The works of art created by artists of all mediums are often precious to them. When the artist chooses to sell his or her work, fair compensation is considered a given. Unfortunately, artists are not always paid properly, with many not receiving royalties to which they are entitled and necessitating intellectual property litigation. One long-running case concerns a beloved Pop art sculptor, Robert Indiana, who created the famed "Love" sculpture here in New York and passed away last year. The fight over the rights to his pieces is still going on.
The Morgan Art Foundation represented Indiana for over three decades. Representatives have taken two people to court, alleging that they tried to isolate the artist and sold unauthorized and forged works of his while taking the profits from those sales. One of the defendants was Indiana's assistant and caretaker. The other is the founder of American Image Art. They have said that the Morgan Art Foundations assertions are untrue.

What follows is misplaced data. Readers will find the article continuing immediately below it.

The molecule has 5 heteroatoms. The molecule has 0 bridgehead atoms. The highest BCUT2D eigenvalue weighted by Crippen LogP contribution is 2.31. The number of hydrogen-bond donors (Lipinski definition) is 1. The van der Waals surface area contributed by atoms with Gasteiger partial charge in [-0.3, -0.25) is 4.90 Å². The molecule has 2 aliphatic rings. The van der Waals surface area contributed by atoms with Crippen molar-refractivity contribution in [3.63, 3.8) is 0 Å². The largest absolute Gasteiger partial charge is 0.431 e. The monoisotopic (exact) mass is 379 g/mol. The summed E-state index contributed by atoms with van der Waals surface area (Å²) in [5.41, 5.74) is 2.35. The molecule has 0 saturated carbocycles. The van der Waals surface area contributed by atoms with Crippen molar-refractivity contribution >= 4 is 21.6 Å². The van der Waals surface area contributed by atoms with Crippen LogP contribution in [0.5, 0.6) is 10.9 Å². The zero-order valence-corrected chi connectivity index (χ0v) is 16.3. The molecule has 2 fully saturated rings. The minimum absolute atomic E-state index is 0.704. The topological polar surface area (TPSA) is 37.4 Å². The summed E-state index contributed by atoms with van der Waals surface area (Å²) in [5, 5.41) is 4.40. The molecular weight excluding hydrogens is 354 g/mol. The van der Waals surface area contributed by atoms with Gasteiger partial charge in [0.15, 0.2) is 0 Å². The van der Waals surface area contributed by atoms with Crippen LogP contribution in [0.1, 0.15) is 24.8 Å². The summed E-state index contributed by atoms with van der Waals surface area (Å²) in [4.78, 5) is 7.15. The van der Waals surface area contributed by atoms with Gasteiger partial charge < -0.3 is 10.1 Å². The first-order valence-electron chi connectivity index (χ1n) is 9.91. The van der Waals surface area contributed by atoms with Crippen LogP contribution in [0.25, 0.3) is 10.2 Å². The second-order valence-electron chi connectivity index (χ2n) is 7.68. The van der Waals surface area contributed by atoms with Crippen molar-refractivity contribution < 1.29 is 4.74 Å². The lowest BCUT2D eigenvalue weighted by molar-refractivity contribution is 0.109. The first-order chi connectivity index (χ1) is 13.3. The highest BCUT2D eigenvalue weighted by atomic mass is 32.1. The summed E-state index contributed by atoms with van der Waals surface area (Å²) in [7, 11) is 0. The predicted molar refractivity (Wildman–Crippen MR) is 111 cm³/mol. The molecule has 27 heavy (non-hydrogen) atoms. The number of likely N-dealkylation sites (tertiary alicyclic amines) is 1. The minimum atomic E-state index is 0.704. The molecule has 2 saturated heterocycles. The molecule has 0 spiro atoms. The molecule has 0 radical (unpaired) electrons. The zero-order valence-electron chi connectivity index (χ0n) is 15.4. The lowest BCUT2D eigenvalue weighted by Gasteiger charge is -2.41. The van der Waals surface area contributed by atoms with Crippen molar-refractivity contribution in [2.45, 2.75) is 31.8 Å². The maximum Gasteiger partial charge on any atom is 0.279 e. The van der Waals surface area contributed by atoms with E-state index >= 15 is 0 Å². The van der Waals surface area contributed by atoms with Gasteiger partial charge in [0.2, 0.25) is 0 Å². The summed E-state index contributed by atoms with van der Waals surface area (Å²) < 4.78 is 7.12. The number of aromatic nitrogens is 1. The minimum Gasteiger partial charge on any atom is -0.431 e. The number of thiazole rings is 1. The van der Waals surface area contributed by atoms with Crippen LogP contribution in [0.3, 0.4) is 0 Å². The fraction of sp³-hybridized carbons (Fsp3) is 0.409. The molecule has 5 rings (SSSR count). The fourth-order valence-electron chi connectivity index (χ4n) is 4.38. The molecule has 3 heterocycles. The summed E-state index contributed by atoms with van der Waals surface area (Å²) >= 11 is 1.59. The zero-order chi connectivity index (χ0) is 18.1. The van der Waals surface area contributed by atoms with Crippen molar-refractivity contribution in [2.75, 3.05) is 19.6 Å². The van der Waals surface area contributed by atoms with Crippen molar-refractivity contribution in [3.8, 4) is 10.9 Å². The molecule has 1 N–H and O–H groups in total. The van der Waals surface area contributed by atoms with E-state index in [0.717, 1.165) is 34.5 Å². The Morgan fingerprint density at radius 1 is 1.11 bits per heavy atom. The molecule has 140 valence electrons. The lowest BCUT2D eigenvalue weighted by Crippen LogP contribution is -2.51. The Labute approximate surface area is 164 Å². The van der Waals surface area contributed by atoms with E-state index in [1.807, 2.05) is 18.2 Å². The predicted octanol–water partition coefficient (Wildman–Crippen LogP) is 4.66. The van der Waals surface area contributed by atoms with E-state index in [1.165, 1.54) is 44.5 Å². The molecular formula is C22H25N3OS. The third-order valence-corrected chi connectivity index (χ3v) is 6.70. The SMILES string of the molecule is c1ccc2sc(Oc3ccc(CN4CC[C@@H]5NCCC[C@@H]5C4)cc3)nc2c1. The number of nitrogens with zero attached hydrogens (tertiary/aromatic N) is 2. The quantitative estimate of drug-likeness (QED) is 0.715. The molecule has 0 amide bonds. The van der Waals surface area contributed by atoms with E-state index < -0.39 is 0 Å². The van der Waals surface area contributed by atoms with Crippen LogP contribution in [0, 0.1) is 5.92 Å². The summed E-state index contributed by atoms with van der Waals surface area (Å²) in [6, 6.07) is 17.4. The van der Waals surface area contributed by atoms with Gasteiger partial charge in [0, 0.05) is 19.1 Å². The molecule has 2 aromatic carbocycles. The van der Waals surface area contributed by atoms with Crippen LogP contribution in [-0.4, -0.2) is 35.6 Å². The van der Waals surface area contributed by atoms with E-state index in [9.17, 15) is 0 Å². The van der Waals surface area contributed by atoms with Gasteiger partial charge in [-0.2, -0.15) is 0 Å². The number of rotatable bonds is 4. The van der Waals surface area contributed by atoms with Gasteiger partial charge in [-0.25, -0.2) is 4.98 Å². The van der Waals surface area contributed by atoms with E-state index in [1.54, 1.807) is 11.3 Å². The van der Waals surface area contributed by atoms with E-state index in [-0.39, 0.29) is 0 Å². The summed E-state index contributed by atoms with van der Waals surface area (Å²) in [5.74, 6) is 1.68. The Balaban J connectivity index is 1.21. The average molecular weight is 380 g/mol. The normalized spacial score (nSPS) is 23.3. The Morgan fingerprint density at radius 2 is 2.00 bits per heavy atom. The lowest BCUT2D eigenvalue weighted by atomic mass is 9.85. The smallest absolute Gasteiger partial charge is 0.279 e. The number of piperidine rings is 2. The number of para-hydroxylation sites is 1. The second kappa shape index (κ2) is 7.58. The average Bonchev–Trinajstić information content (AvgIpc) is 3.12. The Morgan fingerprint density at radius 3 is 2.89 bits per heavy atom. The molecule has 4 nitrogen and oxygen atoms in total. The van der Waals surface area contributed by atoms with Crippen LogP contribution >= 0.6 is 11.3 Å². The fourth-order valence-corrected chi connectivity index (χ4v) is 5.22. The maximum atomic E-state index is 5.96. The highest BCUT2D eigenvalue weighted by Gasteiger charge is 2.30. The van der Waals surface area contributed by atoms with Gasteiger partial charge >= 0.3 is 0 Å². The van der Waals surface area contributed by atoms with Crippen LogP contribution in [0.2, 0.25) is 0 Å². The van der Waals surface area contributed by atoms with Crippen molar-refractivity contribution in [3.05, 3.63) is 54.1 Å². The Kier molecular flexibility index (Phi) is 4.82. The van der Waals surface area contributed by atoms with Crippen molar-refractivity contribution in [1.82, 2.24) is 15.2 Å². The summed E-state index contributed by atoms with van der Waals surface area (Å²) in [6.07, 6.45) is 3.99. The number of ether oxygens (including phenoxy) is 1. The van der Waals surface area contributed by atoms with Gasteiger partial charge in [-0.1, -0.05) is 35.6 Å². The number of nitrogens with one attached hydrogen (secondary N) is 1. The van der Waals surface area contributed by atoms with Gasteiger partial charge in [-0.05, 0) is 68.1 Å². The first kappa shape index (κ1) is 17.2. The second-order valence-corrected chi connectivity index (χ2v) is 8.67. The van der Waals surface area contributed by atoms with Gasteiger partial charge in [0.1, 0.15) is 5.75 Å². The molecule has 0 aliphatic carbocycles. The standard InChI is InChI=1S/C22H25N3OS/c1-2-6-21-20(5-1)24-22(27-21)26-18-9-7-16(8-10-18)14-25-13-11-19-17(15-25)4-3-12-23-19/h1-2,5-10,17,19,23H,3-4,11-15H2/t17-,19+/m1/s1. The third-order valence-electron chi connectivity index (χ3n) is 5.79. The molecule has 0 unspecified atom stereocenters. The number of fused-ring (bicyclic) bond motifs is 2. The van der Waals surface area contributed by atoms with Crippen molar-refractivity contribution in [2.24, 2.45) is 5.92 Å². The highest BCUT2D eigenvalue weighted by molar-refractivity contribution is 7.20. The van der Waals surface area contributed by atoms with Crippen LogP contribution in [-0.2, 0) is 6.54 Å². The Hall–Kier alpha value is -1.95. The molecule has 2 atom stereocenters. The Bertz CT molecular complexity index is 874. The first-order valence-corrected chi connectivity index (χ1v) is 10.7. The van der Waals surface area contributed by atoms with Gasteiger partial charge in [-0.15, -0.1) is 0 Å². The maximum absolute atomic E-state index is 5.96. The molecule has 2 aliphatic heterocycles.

A judge recently dismissed several counterclaims, including one that said the Morgan Art Foundation failed to pay royalties to the estate and did not have the authorization to create reproductions of Indiana's pieces. An agreement from 1999 says that Indiana gave the intellectual property rights for some works to the Morgan Art Foundation, including the rights to reproduce some of them. The case is expected to go to trial eventually.
Even artists who aren't as famous as Robert Indiana have the right to protect their work. Intellectual property litigation is an area of the law that requires extensive experience and knowledge. Those in New York who want to protect their intellectual property may want to consult an attorney to ensure that their legacy is safe.